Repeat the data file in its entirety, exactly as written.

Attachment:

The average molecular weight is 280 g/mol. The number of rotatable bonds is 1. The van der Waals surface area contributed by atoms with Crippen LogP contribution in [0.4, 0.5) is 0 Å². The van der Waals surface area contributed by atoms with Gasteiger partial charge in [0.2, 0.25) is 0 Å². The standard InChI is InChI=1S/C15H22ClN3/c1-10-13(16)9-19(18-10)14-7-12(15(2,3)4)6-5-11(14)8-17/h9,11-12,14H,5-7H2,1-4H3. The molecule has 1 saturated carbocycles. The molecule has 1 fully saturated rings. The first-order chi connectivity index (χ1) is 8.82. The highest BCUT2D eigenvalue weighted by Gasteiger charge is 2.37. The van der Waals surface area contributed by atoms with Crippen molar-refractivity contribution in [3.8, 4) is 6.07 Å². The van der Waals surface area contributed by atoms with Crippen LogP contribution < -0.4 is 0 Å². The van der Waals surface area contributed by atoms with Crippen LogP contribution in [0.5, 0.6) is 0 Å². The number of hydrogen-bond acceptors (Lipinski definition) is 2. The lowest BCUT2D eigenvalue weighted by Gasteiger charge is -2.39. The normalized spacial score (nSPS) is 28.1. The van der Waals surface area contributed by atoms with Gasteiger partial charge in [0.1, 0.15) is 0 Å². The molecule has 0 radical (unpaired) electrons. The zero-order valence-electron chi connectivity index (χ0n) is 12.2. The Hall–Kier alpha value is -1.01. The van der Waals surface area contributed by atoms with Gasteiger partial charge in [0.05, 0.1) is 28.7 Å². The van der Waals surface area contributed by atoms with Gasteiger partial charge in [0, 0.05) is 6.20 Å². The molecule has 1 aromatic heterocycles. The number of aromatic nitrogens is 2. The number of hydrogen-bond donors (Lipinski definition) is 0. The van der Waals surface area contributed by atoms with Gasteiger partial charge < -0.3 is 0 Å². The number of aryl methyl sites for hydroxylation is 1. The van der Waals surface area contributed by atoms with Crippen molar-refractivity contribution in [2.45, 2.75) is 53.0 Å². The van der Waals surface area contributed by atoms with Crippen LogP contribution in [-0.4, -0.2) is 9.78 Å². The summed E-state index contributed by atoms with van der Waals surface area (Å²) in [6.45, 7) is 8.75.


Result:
The average molecular weight is 280 g/mol. The number of rotatable bonds is 1. The van der Waals surface area contributed by atoms with Crippen LogP contribution in [0.4, 0.5) is 0 Å². The van der Waals surface area contributed by atoms with Gasteiger partial charge in [0.2, 0.25) is 0 Å². The standard InChI is InChI=1S/C15H22ClN3/c1-10-13(16)9-19(18-10)14-7-12(15(2,3)4)6-5-11(14)8-17/h9,11-12,14H,5-7H2,1-4H3. The molecule has 1 saturated carbocycles. The molecule has 1 fully saturated rings. The first-order chi connectivity index (χ1) is 8.82. The highest BCUT2D eigenvalue weighted by Gasteiger charge is 2.37. The van der Waals surface area contributed by atoms with Crippen molar-refractivity contribution in [3.8, 4) is 6.07 Å². The van der Waals surface area contributed by atoms with Crippen LogP contribution < -0.4 is 0 Å². The van der Waals surface area contributed by atoms with Crippen LogP contribution in [0.5, 0.6) is 0 Å². The number of hydrogen-bond acceptors (Lipinski definition) is 2. The lowest BCUT2D eigenvalue weighted by Gasteiger charge is -2.39. The normalized spacial score (nSPS) is 28.1. The van der Waals surface area contributed by atoms with Gasteiger partial charge in [0.1, 0.15) is 0 Å². The molecule has 0 radical (unpaired) electrons. The zero-order valence-electron chi connectivity index (χ0n) is 12.2. The Hall–Kier alpha value is -1.01. The van der Waals surface area contributed by atoms with Gasteiger partial charge in [0.05, 0.1) is 28.7 Å². The van der Waals surface area contributed by atoms with Gasteiger partial charge in [0, 0.05) is 6.20 Å². The molecule has 1 aromatic heterocycles. The number of aromatic nitrogens is 2. The number of hydrogen-bond donors (Lipinski definition) is 0. The van der Waals surface area contributed by atoms with Gasteiger partial charge < -0.3 is 0 Å². The number of aryl methyl sites for hydroxylation is 1. The van der Waals surface area contributed by atoms with Crippen molar-refractivity contribution in [2.45, 2.75) is 53.0 Å². The van der Waals surface area contributed by atoms with Crippen LogP contribution in [-0.4, -0.2) is 9.78 Å². The summed E-state index contributed by atoms with van der Waals surface area (Å²) in [6.45, 7) is 8.75.